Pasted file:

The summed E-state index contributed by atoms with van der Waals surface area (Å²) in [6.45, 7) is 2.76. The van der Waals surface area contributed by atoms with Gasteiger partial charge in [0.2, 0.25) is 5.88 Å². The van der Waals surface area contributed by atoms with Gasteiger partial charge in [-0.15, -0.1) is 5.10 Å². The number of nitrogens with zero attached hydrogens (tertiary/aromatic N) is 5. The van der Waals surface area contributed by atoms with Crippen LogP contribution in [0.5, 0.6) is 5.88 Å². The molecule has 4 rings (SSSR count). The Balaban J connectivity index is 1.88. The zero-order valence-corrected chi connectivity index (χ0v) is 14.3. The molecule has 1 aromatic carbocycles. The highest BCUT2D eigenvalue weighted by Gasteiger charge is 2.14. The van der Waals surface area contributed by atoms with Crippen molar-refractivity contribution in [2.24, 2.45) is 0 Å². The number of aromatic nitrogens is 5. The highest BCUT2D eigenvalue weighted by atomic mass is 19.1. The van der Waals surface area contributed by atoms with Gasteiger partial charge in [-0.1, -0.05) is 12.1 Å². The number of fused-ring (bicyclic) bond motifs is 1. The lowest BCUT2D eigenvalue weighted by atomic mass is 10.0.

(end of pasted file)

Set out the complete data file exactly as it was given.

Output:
The summed E-state index contributed by atoms with van der Waals surface area (Å²) in [6.45, 7) is 2.76. The van der Waals surface area contributed by atoms with Gasteiger partial charge in [0.2, 0.25) is 5.88 Å². The van der Waals surface area contributed by atoms with Gasteiger partial charge in [-0.15, -0.1) is 5.10 Å². The number of nitrogens with zero attached hydrogens (tertiary/aromatic N) is 5. The van der Waals surface area contributed by atoms with Crippen LogP contribution in [0.5, 0.6) is 5.88 Å². The molecule has 4 rings (SSSR count). The Balaban J connectivity index is 1.88. The zero-order valence-corrected chi connectivity index (χ0v) is 14.3. The molecule has 1 aromatic carbocycles. The highest BCUT2D eigenvalue weighted by Gasteiger charge is 2.14. The van der Waals surface area contributed by atoms with Crippen molar-refractivity contribution in [2.24, 2.45) is 0 Å². The number of aromatic nitrogens is 5. The highest BCUT2D eigenvalue weighted by atomic mass is 19.1. The van der Waals surface area contributed by atoms with Gasteiger partial charge in [-0.1, -0.05) is 12.1 Å². The number of fused-ring (bicyclic) bond motifs is 1. The lowest BCUT2D eigenvalue weighted by atomic mass is 10.0.